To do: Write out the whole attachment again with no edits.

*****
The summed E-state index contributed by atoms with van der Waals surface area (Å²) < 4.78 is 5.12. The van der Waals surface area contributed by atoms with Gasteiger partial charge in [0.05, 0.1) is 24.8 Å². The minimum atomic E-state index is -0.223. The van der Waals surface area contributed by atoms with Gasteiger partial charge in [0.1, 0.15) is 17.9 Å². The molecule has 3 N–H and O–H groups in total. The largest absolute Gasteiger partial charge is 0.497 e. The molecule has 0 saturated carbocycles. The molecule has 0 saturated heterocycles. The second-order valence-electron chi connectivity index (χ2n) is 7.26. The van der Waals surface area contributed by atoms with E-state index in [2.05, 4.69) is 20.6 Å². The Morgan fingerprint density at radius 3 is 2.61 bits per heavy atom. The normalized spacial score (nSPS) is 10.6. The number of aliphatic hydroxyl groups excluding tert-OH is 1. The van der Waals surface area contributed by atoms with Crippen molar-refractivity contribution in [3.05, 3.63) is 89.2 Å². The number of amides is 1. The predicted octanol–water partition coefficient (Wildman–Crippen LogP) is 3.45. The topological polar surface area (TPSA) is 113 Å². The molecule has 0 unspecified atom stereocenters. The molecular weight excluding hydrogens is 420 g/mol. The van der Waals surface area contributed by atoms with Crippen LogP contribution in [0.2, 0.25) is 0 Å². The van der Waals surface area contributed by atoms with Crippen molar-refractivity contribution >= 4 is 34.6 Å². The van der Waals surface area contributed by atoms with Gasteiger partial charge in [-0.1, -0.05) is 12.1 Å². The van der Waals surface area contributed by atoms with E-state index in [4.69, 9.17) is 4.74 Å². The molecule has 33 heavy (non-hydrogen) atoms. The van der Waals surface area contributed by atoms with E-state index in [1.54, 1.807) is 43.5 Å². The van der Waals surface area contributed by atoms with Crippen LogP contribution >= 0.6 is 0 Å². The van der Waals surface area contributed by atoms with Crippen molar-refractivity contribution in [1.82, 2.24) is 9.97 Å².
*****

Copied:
The summed E-state index contributed by atoms with van der Waals surface area (Å²) < 4.78 is 5.12. The van der Waals surface area contributed by atoms with Gasteiger partial charge in [0.05, 0.1) is 24.8 Å². The minimum atomic E-state index is -0.223. The van der Waals surface area contributed by atoms with Gasteiger partial charge in [0.1, 0.15) is 17.9 Å². The molecule has 3 N–H and O–H groups in total. The largest absolute Gasteiger partial charge is 0.497 e. The molecule has 0 saturated carbocycles. The molecule has 0 saturated heterocycles. The second-order valence-electron chi connectivity index (χ2n) is 7.26. The van der Waals surface area contributed by atoms with E-state index in [2.05, 4.69) is 20.6 Å². The Morgan fingerprint density at radius 3 is 2.61 bits per heavy atom. The normalized spacial score (nSPS) is 10.6. The number of aliphatic hydroxyl groups excluding tert-OH is 1. The van der Waals surface area contributed by atoms with Crippen molar-refractivity contribution in [3.05, 3.63) is 89.2 Å². The number of amides is 1. The predicted octanol–water partition coefficient (Wildman–Crippen LogP) is 3.45. The topological polar surface area (TPSA) is 113 Å². The molecule has 0 unspecified atom stereocenters. The molecular weight excluding hydrogens is 420 g/mol. The van der Waals surface area contributed by atoms with Crippen LogP contribution in [0.2, 0.25) is 0 Å². The van der Waals surface area contributed by atoms with Crippen molar-refractivity contribution >= 4 is 34.6 Å². The van der Waals surface area contributed by atoms with Gasteiger partial charge in [-0.1, -0.05) is 12.1 Å². The van der Waals surface area contributed by atoms with E-state index in [4.69, 9.17) is 4.74 Å². The molecule has 33 heavy (non-hydrogen) atoms. The van der Waals surface area contributed by atoms with E-state index in [1.54, 1.807) is 43.5 Å². The van der Waals surface area contributed by atoms with Crippen LogP contribution >= 0.6 is 0 Å². The van der Waals surface area contributed by atoms with Crippen molar-refractivity contribution in [1.82, 2.24) is 9.97 Å².